From 1974 to 2002, there were 1,612 reported homicides in the City of Toronto. For the 1,324 solved homicides, 1,416 accused persons were identified and 1,137 were charged. Among this group of 1,137 accused persons, 230 (20 percent) were charged with killing an intimate partner and 907 (80 percent) were charged with killing victims with whom they shared more distant relationships.
During this period, 91 percent of the charges laid were for murder – 37 percent of those accused were charged with first-degree murder and 54 percent were charged with second-degree murder. In the remaining nine percent of the cases, eight percent of the accused were charged with manslaughter and one percent with other offences. Of those charged, 58 percent had their cases resolved at trial and 42 percent were resolved through guilty pleas. Of those resolved at trial, 60 percent of the accused were found guilty at trial and 40 percent were acquitted. Of those acquitted, 37 percent were found ‘not criminally responsible by reason of mental disorder.’ Overall, then, 76 percent of the 1,137 charged were convicted. Of those convicted, nine percent were convicted of first-degree murder, 30 percent were convicted of second-degree murder and 54 percent were convicted of manslaughter.
With respect to sentencing, 83 percent of those convicted were sentenced to a federal institution and the average sentence was approximately nine years. Of those convicted of manslaughter, the average sentence was 5.5 years and, of those convicted of second-degree murder for which the minimum mandatory sentence is 10 years, the average sentence was 12.5 years. All those convicted of first-degree murder are sentenced to 25 years before parole eligibility.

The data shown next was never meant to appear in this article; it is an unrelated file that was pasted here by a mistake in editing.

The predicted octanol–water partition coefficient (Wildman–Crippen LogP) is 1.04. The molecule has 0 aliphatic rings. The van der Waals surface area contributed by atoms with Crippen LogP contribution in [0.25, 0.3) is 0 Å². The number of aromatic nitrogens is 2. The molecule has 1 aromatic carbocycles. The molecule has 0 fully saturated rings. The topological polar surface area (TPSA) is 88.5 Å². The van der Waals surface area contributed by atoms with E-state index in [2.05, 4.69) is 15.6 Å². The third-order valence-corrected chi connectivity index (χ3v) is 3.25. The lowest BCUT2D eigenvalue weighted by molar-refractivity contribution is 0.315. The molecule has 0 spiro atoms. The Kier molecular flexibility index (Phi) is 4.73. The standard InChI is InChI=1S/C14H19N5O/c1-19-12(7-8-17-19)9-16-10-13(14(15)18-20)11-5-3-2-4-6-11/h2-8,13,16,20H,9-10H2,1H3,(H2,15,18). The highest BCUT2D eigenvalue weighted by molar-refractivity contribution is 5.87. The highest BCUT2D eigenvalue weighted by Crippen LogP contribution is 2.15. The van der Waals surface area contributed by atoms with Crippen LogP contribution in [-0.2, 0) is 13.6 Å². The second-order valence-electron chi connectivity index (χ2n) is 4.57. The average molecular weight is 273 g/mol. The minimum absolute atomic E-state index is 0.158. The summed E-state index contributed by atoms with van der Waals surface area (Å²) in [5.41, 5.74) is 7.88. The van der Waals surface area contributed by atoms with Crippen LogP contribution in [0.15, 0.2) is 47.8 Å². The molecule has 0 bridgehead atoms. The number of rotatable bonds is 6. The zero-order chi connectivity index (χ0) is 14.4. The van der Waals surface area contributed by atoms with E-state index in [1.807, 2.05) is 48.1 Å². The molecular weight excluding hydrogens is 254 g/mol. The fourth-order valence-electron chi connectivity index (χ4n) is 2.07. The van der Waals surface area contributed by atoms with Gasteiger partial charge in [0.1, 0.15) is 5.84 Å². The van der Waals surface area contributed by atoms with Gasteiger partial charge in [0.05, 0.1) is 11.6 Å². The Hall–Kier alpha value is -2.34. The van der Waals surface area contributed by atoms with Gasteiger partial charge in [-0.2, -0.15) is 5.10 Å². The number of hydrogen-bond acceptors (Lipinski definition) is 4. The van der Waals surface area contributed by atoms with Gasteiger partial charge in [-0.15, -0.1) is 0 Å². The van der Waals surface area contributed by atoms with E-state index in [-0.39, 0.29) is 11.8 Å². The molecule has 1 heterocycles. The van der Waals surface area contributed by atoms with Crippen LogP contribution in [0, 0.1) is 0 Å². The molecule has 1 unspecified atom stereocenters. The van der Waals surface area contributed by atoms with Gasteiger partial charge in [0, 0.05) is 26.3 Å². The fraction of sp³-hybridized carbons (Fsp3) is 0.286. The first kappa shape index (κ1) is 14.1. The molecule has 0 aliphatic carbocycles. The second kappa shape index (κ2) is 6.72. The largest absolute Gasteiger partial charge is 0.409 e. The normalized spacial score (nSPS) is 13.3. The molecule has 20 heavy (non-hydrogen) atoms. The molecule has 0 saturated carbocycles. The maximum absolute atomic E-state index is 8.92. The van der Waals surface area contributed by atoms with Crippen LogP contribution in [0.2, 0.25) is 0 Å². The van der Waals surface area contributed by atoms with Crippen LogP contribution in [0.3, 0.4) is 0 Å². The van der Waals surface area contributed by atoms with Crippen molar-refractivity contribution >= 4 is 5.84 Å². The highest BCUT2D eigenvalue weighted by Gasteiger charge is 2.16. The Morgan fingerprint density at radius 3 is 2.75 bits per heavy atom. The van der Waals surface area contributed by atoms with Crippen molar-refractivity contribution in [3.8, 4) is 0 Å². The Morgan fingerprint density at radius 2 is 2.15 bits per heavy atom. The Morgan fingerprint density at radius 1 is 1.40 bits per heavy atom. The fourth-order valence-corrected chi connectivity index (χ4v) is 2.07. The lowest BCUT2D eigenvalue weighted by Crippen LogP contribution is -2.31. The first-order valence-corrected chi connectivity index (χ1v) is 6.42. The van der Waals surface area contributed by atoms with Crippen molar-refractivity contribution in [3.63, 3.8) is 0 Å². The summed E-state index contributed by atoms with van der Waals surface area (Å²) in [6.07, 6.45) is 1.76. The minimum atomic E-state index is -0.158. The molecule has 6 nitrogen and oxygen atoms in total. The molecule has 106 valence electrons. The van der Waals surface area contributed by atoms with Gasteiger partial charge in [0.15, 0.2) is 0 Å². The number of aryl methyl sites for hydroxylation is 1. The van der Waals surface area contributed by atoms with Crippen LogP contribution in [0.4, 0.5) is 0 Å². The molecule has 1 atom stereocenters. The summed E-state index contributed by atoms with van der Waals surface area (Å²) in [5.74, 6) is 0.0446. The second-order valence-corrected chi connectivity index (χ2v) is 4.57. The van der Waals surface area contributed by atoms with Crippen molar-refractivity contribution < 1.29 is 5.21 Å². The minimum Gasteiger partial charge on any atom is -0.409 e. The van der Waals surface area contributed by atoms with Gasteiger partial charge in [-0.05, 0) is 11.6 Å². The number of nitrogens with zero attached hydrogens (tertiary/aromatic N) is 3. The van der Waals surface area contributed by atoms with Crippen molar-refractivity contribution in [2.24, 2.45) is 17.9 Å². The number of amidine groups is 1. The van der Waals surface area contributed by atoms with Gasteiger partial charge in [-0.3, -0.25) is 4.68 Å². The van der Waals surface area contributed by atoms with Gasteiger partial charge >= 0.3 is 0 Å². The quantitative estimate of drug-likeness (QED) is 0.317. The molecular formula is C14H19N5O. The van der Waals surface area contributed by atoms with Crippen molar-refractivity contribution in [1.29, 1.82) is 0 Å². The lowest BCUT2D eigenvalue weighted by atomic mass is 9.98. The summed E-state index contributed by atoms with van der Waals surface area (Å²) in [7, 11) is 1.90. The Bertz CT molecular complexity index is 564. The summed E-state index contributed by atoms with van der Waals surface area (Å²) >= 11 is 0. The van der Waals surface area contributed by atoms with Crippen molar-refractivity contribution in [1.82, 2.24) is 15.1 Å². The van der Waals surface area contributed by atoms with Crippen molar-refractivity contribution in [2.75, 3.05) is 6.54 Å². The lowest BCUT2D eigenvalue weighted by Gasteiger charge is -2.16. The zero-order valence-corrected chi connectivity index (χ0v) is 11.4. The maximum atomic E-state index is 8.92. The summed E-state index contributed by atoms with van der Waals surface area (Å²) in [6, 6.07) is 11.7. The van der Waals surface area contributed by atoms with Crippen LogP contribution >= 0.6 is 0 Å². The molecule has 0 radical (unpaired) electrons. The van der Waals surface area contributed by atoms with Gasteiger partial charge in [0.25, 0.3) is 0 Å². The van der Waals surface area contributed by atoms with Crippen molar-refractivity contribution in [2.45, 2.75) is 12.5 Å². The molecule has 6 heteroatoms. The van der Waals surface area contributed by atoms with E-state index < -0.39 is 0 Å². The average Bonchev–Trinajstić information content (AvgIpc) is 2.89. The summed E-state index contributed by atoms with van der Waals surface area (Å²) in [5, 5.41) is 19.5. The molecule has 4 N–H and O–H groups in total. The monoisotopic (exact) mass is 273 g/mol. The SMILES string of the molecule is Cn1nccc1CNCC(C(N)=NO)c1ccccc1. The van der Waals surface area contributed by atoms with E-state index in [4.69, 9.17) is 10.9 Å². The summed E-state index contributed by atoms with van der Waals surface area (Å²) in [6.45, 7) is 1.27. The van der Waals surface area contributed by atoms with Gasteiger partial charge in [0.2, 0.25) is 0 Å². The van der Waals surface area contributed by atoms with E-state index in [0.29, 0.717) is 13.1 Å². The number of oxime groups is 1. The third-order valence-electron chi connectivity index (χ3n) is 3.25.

Comparing outcomes in cases of intimate and non-intimate partner homicide, different treatment was found at the following stages: initial prosecution charge, mode of conviction, verdict at trial and overall likelihood of conviction. Specifically, accused persons who killed intimate partners were significantly less likely to be charged with first-degree murder than those who killed non-intimate partners; cases that involved intimate partners were significantly less likely to be resolved at trial than cases involving non-intimate partners; of those cases resolved at trial, those accused of killing intimate partners were more likely to be found guilty at this stage than those accused of killing non-intimate partners; and, finally, accused persons who killed intimate partners were more likely to be convicted overall than accused persons who killed victims with whom they shared more distant relationships.
The treatment of these two types of homicide accused persons varied during the study period, however. Comparing two time periods that parallel changes in law and policy – 1974-1983 and 1984-2002 – accused persons were more likely to be found guilty at trial in the more recent period than those accused of killing non-intimate partners. This was not the case in the early period. Moreover, given that accused persons in intimate partner homicides were more likely to plead guilty overall and more likely to be found guilty at trial than accused persons in non-intimate partner homicides, they were also more likely to be convicted overall in the more recent period. Finally, while accused persons in cases of intimate partner homicide were less likely to be convicted of murder in the early period of the study, this was no longer the case in the more recent period.